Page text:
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Beach hoteliers say guests want newer, bigger, taller

CLEARWATER — Call it the beach version of keeping up with the Joneses.

The Sea Captain Resort, a Clearwater Beach motel that dates to the 1950s, is two stories tall. Its next-door neighbor used to be the four-story Port Vue Motel, but that has been razed to make way for a 10-story Holiday Inn Express.

The Sea Captain's owner fears that his new neighbor will dwarf his motel and hide it from tourists on Coronado Drive. "We'll be looking up at a wall," Don Eifert said.

To survive, Eifert has hatched plans to build upward, too. The blue-colored Sea Captain at 40 Devon Drive may face the wrecking ball to clear the way for a nine-story replacement.

Tonight, the Clearwater City Council will decide whether to award the proposed hotel 53 rooms beyond what would normally be allowed there. The city allows beach hotel developers to draw units from a pool of 1,385 extra rooms, building more rooms than they otherwise could per acre.

The so-called "density pool" was created in 2008 as an incentive to build mid-sized, mid-priced hotels on the beach, many of which Clearwater has lost to condominium construction.

Eifert has mixed feelings about saying goodbye to the Sea Captain, which is near where a pirate cruise ship docks at Clearwater Municipal Marina.

"Just like everything else, it served its purpose. But times change," he said. "It was originally built as a mom-and-pop hotel, and those are gone. What people were happy with 60 years ago, they don't want anymore. They gravitate to the newer hotels."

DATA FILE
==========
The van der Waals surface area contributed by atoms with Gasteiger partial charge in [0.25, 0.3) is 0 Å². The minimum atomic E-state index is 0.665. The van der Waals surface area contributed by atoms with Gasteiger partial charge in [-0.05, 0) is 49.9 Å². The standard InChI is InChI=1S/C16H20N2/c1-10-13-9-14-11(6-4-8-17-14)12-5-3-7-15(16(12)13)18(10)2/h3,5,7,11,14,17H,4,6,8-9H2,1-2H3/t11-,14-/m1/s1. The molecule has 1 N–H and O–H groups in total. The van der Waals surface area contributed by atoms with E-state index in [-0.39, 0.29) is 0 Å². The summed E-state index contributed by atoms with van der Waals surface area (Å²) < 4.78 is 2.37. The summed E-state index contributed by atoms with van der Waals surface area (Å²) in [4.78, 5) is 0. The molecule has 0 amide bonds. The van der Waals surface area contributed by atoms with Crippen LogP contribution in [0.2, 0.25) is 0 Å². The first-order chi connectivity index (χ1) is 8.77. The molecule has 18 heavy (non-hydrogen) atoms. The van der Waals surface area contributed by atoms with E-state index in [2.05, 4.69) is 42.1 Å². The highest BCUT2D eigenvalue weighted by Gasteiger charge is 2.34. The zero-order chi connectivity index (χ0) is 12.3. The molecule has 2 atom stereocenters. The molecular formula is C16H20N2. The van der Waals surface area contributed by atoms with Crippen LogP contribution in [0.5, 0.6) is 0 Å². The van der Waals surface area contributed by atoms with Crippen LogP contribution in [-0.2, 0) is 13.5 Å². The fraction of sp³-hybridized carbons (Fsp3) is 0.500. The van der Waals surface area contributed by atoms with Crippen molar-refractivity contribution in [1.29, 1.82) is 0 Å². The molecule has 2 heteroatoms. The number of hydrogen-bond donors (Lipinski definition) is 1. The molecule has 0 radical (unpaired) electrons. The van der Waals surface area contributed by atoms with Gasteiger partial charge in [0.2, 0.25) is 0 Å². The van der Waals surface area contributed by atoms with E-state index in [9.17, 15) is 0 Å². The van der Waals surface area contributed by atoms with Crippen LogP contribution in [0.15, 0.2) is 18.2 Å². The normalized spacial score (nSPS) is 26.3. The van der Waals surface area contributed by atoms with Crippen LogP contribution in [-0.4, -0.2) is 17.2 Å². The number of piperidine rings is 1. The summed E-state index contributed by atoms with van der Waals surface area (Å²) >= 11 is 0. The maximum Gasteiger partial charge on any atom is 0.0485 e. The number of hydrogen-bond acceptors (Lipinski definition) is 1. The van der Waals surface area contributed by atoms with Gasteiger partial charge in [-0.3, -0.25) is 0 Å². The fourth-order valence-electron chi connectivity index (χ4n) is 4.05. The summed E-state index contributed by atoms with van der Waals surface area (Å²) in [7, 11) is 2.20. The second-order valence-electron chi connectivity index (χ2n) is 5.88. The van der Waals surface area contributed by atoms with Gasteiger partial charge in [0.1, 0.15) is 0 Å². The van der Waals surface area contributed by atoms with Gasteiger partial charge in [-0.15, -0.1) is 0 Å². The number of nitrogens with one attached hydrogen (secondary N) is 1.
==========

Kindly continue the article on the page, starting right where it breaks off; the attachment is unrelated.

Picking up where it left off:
If the council gives its approval, the 27-room Sea Captain will be replaced by an 85-room limited-service hotel with no restaurant or meeting space. It would have a 93-space parking garage. Eifert would have four years to begin construction.

"I guess it comes down to supply and demand," Eifert said. "It's hard to make a 27-room hotel financially feasible in the modern economic climate."

To get extra hotel rooms, developers must meet parking and design guidelines specified by the city's "Beach by Design" plan.

The 10-story Holiday Inn Express that is to be built next to the Sea Captain will have 108 rooms — 72 of them awarded from the density pool — even though Paul Gibson and other council members complained that its design looked boxy and that the building would occupy most of its lot, with few setbacks.

City Council members had a number of questions about the Sea Captain development project at their work session Tuesday.

George Cretekos, who's concerned about noise levels on the beach, wondered if the new hotel would have any plans for live music.

Planning director Michael Delk said the hotel would have a pool but not a bar or lounge. He said it would be "challenging if not impossible" for the hotel to add anything else to its small site.

The city sees higher density levels on the beach as a way to build back some of the inventory the hotel industry lost during the condo boom. Officials capped the pool of extra rooms at 1,385 units because the new traffic would be all the beach could handle.

Mike Brassfield can be reached at or (727) 445-4160.

Beach hoteliers say guests want newer, bigger, taller 01/12/11 [Last modified: Thursday, January 13, 2011 5:10pm]
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